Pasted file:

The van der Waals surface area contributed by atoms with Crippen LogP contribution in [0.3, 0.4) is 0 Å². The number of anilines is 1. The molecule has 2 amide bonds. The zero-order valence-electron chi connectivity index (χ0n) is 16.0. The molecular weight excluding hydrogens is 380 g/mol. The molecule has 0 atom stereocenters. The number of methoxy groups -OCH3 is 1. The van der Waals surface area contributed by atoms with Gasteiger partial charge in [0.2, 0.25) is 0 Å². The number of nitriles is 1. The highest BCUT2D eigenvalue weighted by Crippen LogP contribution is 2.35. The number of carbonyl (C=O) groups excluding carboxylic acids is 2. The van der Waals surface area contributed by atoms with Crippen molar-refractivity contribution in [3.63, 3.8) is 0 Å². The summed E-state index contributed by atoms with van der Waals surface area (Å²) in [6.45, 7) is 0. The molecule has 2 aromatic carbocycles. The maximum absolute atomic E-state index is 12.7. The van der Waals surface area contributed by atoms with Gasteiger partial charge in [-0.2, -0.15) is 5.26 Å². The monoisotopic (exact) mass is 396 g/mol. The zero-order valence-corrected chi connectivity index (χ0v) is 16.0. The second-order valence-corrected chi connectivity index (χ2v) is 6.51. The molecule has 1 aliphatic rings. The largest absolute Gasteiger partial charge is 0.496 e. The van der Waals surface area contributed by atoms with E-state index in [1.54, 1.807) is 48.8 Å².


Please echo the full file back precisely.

The van der Waals surface area contributed by atoms with Crippen LogP contribution in [0.3, 0.4) is 0 Å². The number of anilines is 1. The molecule has 2 amide bonds. The zero-order valence-electron chi connectivity index (χ0n) is 16.0. The molecular weight excluding hydrogens is 380 g/mol. The molecule has 0 atom stereocenters. The number of methoxy groups -OCH3 is 1. The van der Waals surface area contributed by atoms with Gasteiger partial charge in [0.2, 0.25) is 0 Å². The number of nitriles is 1. The highest BCUT2D eigenvalue weighted by Crippen LogP contribution is 2.35. The number of carbonyl (C=O) groups excluding carboxylic acids is 2. The van der Waals surface area contributed by atoms with Crippen molar-refractivity contribution in [3.63, 3.8) is 0 Å². The summed E-state index contributed by atoms with van der Waals surface area (Å²) in [6.45, 7) is 0. The molecule has 2 aromatic carbocycles. The maximum absolute atomic E-state index is 12.7. The van der Waals surface area contributed by atoms with Gasteiger partial charge in [-0.2, -0.15) is 5.26 Å². The monoisotopic (exact) mass is 396 g/mol. The zero-order valence-corrected chi connectivity index (χ0v) is 16.0. The second-order valence-corrected chi connectivity index (χ2v) is 6.51. The molecule has 1 aliphatic rings. The largest absolute Gasteiger partial charge is 0.496 e. The van der Waals surface area contributed by atoms with E-state index in [1.54, 1.807) is 48.8 Å².